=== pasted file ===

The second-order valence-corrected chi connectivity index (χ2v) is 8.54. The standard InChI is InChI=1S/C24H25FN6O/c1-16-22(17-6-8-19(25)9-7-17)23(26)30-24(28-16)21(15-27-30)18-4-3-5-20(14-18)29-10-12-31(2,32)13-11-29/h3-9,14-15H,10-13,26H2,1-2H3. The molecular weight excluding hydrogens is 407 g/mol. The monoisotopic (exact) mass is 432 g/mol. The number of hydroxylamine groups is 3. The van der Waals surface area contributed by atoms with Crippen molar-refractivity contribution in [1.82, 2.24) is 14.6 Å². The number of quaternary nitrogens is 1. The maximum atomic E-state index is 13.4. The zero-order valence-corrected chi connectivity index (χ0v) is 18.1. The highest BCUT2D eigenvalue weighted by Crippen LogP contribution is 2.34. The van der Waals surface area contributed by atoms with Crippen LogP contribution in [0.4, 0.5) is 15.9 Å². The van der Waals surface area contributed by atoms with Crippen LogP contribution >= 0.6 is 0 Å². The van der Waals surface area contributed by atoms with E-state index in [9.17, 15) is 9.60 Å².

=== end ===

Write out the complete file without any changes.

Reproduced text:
The second-order valence-corrected chi connectivity index (χ2v) is 8.54. The standard InChI is InChI=1S/C24H25FN6O/c1-16-22(17-6-8-19(25)9-7-17)23(26)30-24(28-16)21(15-27-30)18-4-3-5-20(14-18)29-10-12-31(2,32)13-11-29/h3-9,14-15H,10-13,26H2,1-2H3. The molecular weight excluding hydrogens is 407 g/mol. The monoisotopic (exact) mass is 432 g/mol. The number of hydroxylamine groups is 3. The van der Waals surface area contributed by atoms with Crippen molar-refractivity contribution in [1.82, 2.24) is 14.6 Å². The number of quaternary nitrogens is 1. The maximum atomic E-state index is 13.4. The zero-order valence-corrected chi connectivity index (χ0v) is 18.1. The highest BCUT2D eigenvalue weighted by Crippen LogP contribution is 2.34. The van der Waals surface area contributed by atoms with Crippen LogP contribution in [0.4, 0.5) is 15.9 Å². The van der Waals surface area contributed by atoms with Crippen LogP contribution >= 0.6 is 0 Å². The van der Waals surface area contributed by atoms with E-state index in [9.17, 15) is 9.60 Å².